How can I get the best results from acupuncture?
An acupuncture treatment can be enhanced by doing or avoiding certain activities:
Follow any diet and/or lifestyle instructions given to you. This may include but not limited to dietary advice, stretching or meditative exercises, hot or cold therapy, herbal formulas, supplements, moxa application, or self-massage on specific acupressure points. These are for your benefit and will increase the results from treatment.If you are given herbs, take them as prescribed. You will have to take them 2 to 3 times a day for maximum results.
Eat a light meal or snack 30 minutes to 1 hour before the treatment. Avoid coming to a treatment with a stomach that is too full or too empty, after sexual activity, when rushed, or feeling extremely tired
After the treatment take it easy for a few hours so you can assimilate the effect of the acupuncture. Wait at least an hour to eat a full meal or drink alcohol.
While undergoing care you will benefit most by refraining from or reducing the use of caffeine, cigarettes, alcohol and other drugs.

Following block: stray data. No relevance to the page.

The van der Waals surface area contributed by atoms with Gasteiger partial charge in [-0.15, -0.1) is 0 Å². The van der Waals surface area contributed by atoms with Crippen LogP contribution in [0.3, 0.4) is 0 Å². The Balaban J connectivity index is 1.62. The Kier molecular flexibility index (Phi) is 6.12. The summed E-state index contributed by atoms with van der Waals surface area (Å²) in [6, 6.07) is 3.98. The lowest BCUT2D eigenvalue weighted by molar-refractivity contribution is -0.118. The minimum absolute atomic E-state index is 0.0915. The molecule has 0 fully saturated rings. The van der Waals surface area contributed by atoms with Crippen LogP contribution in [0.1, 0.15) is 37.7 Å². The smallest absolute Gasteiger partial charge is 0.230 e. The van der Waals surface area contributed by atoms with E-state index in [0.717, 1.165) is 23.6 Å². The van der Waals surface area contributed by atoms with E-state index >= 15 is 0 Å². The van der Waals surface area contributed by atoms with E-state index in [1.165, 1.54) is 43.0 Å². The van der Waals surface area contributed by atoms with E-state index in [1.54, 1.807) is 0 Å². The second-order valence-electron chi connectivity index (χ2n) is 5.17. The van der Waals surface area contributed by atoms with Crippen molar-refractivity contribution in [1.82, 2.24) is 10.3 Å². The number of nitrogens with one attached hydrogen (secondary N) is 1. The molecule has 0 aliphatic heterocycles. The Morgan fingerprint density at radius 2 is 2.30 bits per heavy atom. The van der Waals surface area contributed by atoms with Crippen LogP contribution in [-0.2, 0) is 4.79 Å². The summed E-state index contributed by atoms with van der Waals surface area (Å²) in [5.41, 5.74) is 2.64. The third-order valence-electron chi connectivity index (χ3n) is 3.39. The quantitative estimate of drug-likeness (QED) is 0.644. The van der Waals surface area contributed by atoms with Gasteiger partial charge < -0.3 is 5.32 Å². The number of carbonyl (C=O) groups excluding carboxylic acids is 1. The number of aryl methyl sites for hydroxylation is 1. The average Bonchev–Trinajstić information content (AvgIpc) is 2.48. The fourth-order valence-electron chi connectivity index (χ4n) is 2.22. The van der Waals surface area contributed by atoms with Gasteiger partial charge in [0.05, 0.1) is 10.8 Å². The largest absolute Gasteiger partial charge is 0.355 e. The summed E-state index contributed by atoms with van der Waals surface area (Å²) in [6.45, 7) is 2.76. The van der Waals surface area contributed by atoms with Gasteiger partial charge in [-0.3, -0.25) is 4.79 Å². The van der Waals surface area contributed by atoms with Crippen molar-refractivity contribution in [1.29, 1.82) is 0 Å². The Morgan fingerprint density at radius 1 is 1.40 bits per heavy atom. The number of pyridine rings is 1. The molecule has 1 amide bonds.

To achieve faster results you can do a few simple things every day to take care of yourself. You can get enough sleep, practice proper nutrition, participate in light recreational exercise (outdoors if possible), avoid stressful situations, and set aside some time each day for mental and physical relaxation.
Be aware that as the energy shifts in your body as a response to acupuncture you may experience different sensations, from euphoria to what is called a healing crisis where symptoms may worsen. You may want to know if what you are experiencing is appropriate for you at the time, so don’t be afraid to call with any questions you may have.
New Patient Paperwork and Patient Portal Info
Option 1: You can log into the patient portal to fill out and sign the forms online. You may have to update your password when you login the first time. Please fill out three forms: Health History Basic, Acupuncture Consent Forms, and Virginia Form
For my Alexandria office log in here:
For my Burke office log in here:
Option 2: You can print out the forms attached to your welcome email and bring them with you to your appointment.
Option 3: Come in 10-15min early and fill them out at the office
Patient Portal Instructions:
You can log in to the patient portal and fill out new patient paperwork, update your personal information, access invoices, and cancel appointments. If this is your first time logging in, you will need to enter your email and request a new password. For new patients, please fill out three forms: Health History Basic, Acupuncture Consent Forms, and Virginia Form